The self-control literature is premised on the notion of myopia (shortsightedness or present-biased preferences) and assumes that choosing vices generates regret. An alternative perspective suggests that consumers often suffer from a reverse self-control problem—namely, excessive farsightedness and overcontrol, or "hyperopia." This research examines whether consumers can foresee the detrimental long-term consequences of hyperopia. Five studies demonstrate that anticipating long-term regret relaxes self-control and motivates consumers to counteract their righteousness. Consumers are more likely to select indulgences and luxuries when they judge the longer-term regrets of others, anticipate their own regret in the distant future, and reflect on their regret regarding an actual decision made in the more distant past. The article concludes with two field experiments that examine the effect of anticipatory regret on real consumer purchases at a shopping mall and during Thanksgiving. These experiments demonstrate that anticipating long-term regret leads consumers to buy pleasurable products rather than practical necessities and to spend more on shopping. The implications for marketers and consumers are discussed.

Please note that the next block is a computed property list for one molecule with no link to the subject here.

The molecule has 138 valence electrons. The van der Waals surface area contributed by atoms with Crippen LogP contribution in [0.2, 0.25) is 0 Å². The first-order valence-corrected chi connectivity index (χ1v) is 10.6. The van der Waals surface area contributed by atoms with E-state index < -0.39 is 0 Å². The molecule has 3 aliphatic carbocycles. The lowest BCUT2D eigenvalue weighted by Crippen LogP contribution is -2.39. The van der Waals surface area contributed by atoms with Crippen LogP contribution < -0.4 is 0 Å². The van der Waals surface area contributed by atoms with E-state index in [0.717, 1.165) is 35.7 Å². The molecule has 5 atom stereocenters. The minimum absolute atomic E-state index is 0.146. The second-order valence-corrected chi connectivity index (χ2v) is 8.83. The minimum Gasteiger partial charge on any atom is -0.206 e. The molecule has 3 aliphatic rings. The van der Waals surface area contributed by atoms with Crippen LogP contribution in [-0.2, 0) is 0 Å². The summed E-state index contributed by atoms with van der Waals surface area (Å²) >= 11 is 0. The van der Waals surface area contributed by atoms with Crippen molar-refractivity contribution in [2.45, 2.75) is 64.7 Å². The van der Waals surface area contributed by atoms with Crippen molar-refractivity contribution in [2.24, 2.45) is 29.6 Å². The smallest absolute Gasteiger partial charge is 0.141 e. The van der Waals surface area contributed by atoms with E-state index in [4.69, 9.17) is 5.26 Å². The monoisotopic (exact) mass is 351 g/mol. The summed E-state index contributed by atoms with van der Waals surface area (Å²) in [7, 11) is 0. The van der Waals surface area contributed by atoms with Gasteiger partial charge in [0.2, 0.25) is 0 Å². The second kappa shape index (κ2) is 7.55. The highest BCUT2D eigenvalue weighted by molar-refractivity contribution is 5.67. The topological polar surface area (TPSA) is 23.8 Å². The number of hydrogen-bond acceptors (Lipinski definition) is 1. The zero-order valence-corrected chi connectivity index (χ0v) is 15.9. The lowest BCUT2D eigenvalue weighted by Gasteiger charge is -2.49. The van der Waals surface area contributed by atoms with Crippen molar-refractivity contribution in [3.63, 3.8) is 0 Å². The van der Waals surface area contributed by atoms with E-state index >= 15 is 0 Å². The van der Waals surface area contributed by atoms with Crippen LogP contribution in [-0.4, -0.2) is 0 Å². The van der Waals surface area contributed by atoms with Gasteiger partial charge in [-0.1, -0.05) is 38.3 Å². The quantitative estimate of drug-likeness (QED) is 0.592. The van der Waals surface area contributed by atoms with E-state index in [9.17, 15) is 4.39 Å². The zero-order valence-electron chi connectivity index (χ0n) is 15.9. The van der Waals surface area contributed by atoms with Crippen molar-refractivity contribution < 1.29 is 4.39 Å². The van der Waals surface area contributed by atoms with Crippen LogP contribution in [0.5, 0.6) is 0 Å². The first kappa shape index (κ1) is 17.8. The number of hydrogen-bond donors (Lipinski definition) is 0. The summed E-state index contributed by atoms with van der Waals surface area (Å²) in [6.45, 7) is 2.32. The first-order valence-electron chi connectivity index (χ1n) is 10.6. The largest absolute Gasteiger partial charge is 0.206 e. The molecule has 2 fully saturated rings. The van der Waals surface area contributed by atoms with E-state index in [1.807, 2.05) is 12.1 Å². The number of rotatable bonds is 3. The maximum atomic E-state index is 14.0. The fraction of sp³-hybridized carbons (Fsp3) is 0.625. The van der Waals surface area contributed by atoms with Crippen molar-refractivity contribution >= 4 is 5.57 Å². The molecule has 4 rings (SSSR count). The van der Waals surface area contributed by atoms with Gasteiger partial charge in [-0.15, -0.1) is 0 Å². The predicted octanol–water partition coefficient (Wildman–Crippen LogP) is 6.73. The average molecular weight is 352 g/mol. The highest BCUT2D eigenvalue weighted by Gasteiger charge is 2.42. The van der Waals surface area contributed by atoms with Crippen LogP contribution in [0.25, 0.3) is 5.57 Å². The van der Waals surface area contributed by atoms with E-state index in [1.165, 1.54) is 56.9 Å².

Keinan, Anat, and Ran Kivetz. "Remedying Hyperopia: The Effects of Self-Control Regret on Consumer Behavior." Journal of Marketing Research XLV (December 2008): 676-689.
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